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Caligula’s floating palaces were found and lost again

The larger of the two Nemi pleasure palaces


By Paul Cooper - Discover Magazine


For centuries, the medieval fishermen who sailed in the placid waters of Lake Nemi, 19 miles south of Rome, knew a secret. It was said that the rotting timbers of a gigantic ancient shipwreck lurked below the water’s quiet surface.

But the lake was tiny, with an area of only 0.6 square miles. And with no other body of water connected to it, what could a vessel of that size be doing there?

Still, the stories about the gigantic ship persisted. They couldn’t have known then, but at the bottom of this tiny lake were two of the most unique artifacts ever to be uncovered from the ancient world.

Their story would span millennia, bridging the eccentricities of Rome’s most notorious Emperor and one of the twentieth century’s most reviled rulers — only to be lost forever in the fires of war.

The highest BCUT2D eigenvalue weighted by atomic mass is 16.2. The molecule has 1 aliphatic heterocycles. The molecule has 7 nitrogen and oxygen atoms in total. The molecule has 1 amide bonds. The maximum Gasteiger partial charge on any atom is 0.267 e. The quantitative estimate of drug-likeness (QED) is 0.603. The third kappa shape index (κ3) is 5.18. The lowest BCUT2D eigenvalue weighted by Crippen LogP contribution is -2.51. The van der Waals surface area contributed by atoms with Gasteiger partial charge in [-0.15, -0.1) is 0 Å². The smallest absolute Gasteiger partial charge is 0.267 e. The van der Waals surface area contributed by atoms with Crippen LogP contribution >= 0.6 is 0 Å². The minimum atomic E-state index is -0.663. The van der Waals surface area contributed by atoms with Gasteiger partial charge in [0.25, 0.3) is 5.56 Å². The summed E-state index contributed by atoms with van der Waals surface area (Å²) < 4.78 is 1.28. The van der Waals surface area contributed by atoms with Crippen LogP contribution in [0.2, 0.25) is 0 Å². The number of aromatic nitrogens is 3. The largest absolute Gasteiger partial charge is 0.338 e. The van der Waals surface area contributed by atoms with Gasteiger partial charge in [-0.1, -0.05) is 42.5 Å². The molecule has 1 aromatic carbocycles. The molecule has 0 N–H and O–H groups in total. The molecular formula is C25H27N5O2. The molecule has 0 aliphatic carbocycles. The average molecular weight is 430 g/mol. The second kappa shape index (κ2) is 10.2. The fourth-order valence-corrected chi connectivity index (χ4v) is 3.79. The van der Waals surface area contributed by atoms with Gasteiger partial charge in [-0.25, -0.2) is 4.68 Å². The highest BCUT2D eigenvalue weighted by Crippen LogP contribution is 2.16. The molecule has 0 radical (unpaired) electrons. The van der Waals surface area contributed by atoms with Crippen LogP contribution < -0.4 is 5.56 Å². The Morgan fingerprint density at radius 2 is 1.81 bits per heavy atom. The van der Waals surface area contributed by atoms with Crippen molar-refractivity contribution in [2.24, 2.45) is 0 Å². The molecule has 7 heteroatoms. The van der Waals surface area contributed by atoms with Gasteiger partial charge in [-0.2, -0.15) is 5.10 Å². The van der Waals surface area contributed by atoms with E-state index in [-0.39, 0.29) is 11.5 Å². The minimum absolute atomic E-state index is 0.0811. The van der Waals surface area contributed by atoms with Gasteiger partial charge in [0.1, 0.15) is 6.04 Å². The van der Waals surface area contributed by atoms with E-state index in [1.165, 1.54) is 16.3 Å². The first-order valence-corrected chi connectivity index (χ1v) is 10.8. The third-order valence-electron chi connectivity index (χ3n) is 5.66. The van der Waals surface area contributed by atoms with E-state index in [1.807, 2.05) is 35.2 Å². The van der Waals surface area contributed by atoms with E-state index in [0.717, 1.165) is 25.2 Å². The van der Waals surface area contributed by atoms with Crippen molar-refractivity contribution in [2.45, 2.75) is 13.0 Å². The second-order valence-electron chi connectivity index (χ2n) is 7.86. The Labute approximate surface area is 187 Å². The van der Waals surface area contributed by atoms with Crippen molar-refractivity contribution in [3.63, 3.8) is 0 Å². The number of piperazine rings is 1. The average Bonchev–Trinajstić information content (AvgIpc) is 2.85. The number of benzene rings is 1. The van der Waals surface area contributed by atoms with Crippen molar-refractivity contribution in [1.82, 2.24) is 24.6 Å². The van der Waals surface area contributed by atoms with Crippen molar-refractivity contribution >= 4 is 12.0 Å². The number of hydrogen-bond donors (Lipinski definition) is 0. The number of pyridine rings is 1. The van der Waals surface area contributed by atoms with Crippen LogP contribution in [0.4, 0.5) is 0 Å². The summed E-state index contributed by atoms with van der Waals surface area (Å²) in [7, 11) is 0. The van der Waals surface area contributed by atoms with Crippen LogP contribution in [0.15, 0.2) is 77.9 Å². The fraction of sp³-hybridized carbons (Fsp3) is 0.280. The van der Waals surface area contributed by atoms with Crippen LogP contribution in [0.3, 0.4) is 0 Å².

Looking at the placid waters of Lake Nemi in the 15th century, none of that would have seemed plausible. But for years now, fishermen had been using grappling hooks to bring up ancient artifacts from the legendary wreck that lay beneath, and selling them in the markets.

An investigation was warranted. In 1446, a young Cardinal and nephew of the Pope named Prospero Colonna, decided to probe for himself the rumours of an unlikely shipwreck at the bottom of Lake Nemi.

He sailed out onto the lake, and sure enough, he could just make out a sprawling lattice of wooden beams. He and his men tried to send down ropes with hooks on the end to retrieve parts of this mysterious structure, but at a depth of 60 feet they didn’t have much luck.

All they managed was to tear off some planks. Colonna had confirmed that the wreck existed, but from there the mystery only deepened.


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